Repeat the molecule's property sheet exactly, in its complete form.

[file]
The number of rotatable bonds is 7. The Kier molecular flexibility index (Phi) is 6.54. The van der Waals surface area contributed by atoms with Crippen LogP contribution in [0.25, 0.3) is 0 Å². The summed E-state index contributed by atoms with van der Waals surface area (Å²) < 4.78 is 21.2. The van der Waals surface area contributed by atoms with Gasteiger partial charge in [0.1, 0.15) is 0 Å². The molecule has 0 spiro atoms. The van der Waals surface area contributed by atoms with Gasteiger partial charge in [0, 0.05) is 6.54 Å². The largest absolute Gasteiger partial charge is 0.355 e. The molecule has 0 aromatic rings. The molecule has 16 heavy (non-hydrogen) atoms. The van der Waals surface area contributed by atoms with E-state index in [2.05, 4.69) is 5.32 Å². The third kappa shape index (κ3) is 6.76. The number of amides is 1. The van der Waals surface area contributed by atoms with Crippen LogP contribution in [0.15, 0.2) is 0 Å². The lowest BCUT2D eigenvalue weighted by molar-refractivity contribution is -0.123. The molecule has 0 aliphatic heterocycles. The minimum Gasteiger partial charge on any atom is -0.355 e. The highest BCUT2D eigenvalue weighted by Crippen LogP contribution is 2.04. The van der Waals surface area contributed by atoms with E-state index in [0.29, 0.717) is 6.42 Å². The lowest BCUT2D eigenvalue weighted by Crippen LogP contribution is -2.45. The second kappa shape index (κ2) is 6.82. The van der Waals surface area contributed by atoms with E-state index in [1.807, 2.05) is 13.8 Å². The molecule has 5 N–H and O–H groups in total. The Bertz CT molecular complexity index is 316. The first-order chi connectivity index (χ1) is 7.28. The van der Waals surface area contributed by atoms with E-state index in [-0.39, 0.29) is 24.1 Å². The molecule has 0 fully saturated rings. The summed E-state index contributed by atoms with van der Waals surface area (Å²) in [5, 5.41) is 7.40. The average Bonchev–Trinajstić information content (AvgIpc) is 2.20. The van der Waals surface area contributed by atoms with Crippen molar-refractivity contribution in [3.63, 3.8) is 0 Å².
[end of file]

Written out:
The number of rotatable bonds is 7. The Kier molecular flexibility index (Phi) is 6.54. The van der Waals surface area contributed by atoms with Crippen LogP contribution in [0.25, 0.3) is 0 Å². The summed E-state index contributed by atoms with van der Waals surface area (Å²) < 4.78 is 21.2. The van der Waals surface area contributed by atoms with Gasteiger partial charge in [0.1, 0.15) is 0 Å². The molecule has 0 spiro atoms. The van der Waals surface area contributed by atoms with Gasteiger partial charge in [0, 0.05) is 6.54 Å². The largest absolute Gasteiger partial charge is 0.355 e. The molecule has 0 aromatic rings. The molecule has 16 heavy (non-hydrogen) atoms. The van der Waals surface area contributed by atoms with E-state index in [2.05, 4.69) is 5.32 Å². The third kappa shape index (κ3) is 6.76. The number of amides is 1. The van der Waals surface area contributed by atoms with Crippen LogP contribution in [0.15, 0.2) is 0 Å². The lowest BCUT2D eigenvalue weighted by molar-refractivity contribution is -0.123. The molecule has 0 aliphatic heterocycles. The minimum Gasteiger partial charge on any atom is -0.355 e. The highest BCUT2D eigenvalue weighted by Crippen LogP contribution is 2.04. The van der Waals surface area contributed by atoms with E-state index in [0.29, 0.717) is 6.42 Å². The lowest BCUT2D eigenvalue weighted by Crippen LogP contribution is -2.45. The second kappa shape index (κ2) is 6.82. The van der Waals surface area contributed by atoms with E-state index in [1.807, 2.05) is 13.8 Å². The molecule has 5 N–H and O–H groups in total. The Bertz CT molecular complexity index is 316. The first-order chi connectivity index (χ1) is 7.28. The van der Waals surface area contributed by atoms with E-state index in [-0.39, 0.29) is 24.1 Å². The molecule has 0 fully saturated rings. The summed E-state index contributed by atoms with van der Waals surface area (Å²) in [5, 5.41) is 7.40. The average Bonchev–Trinajstić information content (AvgIpc) is 2.20. The van der Waals surface area contributed by atoms with Crippen molar-refractivity contribution in [3.63, 3.8) is 0 Å².